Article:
A Specific Enzyme-Linked Immunosorbent Assay for Measuring β-Amyloid Protein Oligomers in Human Plasma and Brain Tissue of Patients With Alzheimer Disease

Center for Neurologic Diseases, Brigham and Women's Hospital, Harvard Medical School, HIM 616, 77 Ave Louis Pasteur, Boston, MA 02115, USA.
Archives of neurology (Impact Factor: 7.01). 03/2009; 66(2):190-9. DOI: 10.1001/archneurol.2008.565
Source: PubMed

ABSTRACT To examine in vivo levels of beta-amyloid (Abeta) oligomers (oAbeta) vs monomeric Abeta in plasma and brain tissue of patients with sporadic and familial Alzheimer disease (AD) using a new enzyme-linked immunosorbent assay (ELISA) specific for oAbeta.
To establish the oAbeta ELISA, the same N-terminal Abeta antibody was used for antigen capture and detection. Plasma and postmortem brain tissue from patients with AD and control subjects were systematically analyzed by conventional monomeric Abeta and new oAbeta ELISAs.
We measured oAbeta species in plasma samples from 36 patients with clinically well-characterized AD and 10 control subjects. In addition, postmortem samples were obtained from brain autopsies of 9 patients with verified AD and 7 control subjects.
Oligomeric Abeta and 4 monomeric Abeta species in plasma samples from patients with AD and control subjects were measured by ELISA.
The specificity of the oAbeta ELISA was validated with a disulfide-crossed-linked, synthetic Abeta(1-40)Ser26Cys dimer that was specifically detected before but not after the dissociation of the dimers in beta-mercaptoethanol. Plasma assays showed that relative oAbeta levels were closely associated with relative Abeta(42) monomer levels across all of the subjects. Analysis of sequential plasma samples from a subset of the patients with AD, including a patient with AD caused by a presenilin mutation, revealed decreases in both oAbeta and Abeta(42) monomer levels over a 1- to 2-year period. In brain tissue from 9 patients with AD and 7 control subjects, both oAbeta and monomeric Abeta(42) levels were consistently higher in the AD cases.
An oAbeta-specific ELISA reveals a tight link between oAbeta and Abeta(42) monomer levels in plasma and brain. Both forms can decline over time in plasma, presumably reflecting their increasing insolubility in the brain.

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Available from: Dominic M Walsh, Jun 12, 2014
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    • "Instead, those studies showed that cognitive deficits were highly correlated with synapse loss [30] [31] [32], and suggested that an as-yet-unidentified toxin, but not amyloid plaques, was responsible for triggering memory loss in AD. Identification of soluble amyloid-b oligomers (AbOs) as synaptotoxins that accumulate in AD brains [33] [34] [35] [36] stimulated a paradigm shift in the field, with AbOs now considered the proximal toxins responsible for synapse dysfunction and memory failure in AD (for recent reviews, see [1,37–39]). In the following sections, we review recent findings linking the neurotoxic impact of AbOs and defects in brain insulin signaling in AD. "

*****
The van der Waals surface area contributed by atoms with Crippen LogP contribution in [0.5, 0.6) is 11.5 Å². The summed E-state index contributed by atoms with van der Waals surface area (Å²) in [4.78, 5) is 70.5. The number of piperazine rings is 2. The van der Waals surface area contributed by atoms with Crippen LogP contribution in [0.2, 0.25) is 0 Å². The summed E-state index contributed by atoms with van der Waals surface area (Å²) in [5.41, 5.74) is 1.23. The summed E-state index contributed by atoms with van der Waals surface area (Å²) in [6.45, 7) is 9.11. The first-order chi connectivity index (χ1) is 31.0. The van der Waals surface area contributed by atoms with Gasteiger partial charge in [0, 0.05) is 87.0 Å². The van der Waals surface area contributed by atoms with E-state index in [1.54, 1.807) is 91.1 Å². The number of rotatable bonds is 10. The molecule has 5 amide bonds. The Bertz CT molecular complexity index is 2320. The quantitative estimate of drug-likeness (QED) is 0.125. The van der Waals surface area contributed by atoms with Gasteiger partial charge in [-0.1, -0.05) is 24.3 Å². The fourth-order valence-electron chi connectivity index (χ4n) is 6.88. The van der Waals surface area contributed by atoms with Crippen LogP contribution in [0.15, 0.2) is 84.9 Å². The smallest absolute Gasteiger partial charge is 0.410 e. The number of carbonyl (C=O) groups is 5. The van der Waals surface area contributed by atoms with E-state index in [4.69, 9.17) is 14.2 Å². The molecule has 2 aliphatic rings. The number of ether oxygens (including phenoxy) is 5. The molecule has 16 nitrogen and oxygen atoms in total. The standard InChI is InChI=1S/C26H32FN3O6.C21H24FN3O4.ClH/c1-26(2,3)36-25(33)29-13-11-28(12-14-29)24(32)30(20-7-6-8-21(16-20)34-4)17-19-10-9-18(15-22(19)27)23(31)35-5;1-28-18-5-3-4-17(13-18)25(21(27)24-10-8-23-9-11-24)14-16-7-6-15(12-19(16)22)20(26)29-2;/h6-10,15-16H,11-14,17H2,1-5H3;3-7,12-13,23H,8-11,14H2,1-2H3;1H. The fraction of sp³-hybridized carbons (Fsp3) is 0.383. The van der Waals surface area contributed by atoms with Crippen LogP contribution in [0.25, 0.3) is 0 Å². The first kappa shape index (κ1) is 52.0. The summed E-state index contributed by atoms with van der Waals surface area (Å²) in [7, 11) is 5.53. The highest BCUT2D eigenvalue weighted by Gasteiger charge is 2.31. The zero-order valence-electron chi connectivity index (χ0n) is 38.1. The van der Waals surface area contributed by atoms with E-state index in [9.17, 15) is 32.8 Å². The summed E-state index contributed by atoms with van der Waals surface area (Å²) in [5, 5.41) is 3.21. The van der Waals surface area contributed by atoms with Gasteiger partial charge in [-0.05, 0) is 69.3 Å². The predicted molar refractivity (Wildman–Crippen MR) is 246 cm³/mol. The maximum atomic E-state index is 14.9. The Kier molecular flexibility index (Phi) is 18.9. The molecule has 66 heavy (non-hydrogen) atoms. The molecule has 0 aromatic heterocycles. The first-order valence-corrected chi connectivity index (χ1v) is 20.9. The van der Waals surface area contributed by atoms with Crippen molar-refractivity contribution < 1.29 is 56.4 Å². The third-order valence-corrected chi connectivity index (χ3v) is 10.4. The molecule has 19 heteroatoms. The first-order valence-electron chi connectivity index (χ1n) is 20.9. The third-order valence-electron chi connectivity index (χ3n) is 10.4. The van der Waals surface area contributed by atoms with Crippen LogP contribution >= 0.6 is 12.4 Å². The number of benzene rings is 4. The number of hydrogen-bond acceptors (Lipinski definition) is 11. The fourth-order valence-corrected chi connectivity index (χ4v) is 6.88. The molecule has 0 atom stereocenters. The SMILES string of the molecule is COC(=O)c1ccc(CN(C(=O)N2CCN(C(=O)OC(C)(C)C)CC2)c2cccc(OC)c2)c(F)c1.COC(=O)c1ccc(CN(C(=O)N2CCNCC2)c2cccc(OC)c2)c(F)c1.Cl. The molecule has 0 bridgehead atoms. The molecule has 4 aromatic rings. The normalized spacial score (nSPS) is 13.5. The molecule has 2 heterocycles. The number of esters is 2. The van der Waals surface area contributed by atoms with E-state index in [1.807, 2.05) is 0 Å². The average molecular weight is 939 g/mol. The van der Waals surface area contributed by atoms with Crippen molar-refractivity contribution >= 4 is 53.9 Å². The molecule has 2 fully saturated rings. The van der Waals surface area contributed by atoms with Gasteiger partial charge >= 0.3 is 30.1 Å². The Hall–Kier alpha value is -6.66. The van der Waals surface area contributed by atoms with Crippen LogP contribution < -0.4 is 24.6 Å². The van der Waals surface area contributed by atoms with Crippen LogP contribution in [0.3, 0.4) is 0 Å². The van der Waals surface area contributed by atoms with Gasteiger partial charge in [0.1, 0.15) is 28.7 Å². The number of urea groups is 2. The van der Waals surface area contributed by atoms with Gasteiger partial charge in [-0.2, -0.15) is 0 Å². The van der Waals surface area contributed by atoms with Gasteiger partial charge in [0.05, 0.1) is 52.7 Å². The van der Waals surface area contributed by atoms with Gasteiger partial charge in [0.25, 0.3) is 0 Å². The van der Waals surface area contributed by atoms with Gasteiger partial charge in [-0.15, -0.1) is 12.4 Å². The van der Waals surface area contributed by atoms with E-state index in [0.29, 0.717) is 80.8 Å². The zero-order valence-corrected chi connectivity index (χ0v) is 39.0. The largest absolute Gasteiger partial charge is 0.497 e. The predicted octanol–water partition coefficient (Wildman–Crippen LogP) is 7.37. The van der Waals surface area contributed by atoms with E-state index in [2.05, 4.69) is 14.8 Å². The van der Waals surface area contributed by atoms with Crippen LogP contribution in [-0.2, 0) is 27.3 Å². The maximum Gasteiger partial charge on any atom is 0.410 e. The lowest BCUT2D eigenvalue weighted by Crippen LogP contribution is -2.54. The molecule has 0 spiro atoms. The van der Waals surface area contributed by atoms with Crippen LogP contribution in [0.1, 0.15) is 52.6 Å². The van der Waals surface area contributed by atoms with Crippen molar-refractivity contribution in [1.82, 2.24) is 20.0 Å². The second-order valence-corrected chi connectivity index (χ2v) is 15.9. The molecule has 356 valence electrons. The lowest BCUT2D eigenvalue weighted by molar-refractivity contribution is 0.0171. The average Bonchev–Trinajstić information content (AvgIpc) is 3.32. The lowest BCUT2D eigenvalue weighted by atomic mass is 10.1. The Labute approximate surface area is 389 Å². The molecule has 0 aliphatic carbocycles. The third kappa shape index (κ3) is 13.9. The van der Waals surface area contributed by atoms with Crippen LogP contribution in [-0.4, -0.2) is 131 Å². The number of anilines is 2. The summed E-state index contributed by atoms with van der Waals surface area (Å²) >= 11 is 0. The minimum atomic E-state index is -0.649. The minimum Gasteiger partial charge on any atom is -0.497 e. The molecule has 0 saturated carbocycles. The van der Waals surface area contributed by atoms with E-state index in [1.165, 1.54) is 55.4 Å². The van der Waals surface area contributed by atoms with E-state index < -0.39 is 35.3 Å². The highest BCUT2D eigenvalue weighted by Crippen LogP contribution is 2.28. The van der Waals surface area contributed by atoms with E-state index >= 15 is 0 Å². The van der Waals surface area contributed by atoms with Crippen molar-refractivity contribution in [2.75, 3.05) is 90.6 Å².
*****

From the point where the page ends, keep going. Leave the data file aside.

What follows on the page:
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    Alzheimer's & dementia: the journal of the Alzheimer's Association 02/2014; 10(1):S26–S32. DOI:10.1016/j.jalz.2013.12.004 · 17.47 Impact Factor
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    • "However, due to the low concentration of A␤-oligomers, its detection is a complex task. Using different methods [7] [8] [9] [10] [11] [12] [13] [14] [15] [16] A␤-oligomers have been detected. By flow cytometry, we detected A␤-oligomers in CSF of non-demented patients [17]. "
    • "E-mail address: Assays with apparent selectivity for soluble oligomers over monomers and large insoluble assemblies of synthetic Ab have been reported, but most have not been rigorously validated on natural human oligomers in biologic samples [7] [8] [9] [10] [11] [12] [13] [14] [15]. Herein we describe and extensively validate two sandwich ELISAs with very high specificity for oligomeric Ab and sensitivity sufficient to allow detection of low concentrations of natural Ab oligomers in human brain samples. "
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    ABSTRACT: BACKGROUND: Soluble oligomers of amyloid ß-protein (Aß) have been increasingly linked to synaptic dysfunction, tau alteration, and neuritic dystrophy in Alzheimer's disease (AD) and mouse models. There is a great need for assays that quantify Aß oligomers with high specificity and sensitivity. METHODS: We designed and validated two oligomer-specific (o-) enzyme-linked immunoassays (ELISAs) using either an Aß aggregate-selective monoclonal for capture and a monoclonal to the free N-terminus for detection, or the latter antibody for both capture and detection. RESULTS: The o-ELISAs specifically quantified pure oligomers of synthetic Aß with sizes from dimers up to much larger assemblies and over a wide dynamic range of concentrations, whereas Aß monomers were undetectable. Natural Aß oligomers of similarly wide size and concentration ranges were measured in extracts of AD and control brains, revealing >1000-fold higher concentrations of Aß oligomers than monomers in the soluble fraction of AD cortex. The assays quantified the age-related rise in oligomers in hAPP transgenic mice. Unexpectedly, none of 90 human cerebrospinal fluid (CSF) samples gave a specific signal in either o-ELISA. CONCLUSIONS: These new o-ELISAs with rigorously confirmed specificity can quantify oligomer burden in human and mouse brains for diagnostic and mechanistic studies and for AD biomarker development. However, our data raise the likelihood that the hydrophobicity of Aß oligomers makes them very low in number or absent in aqueous CSF.
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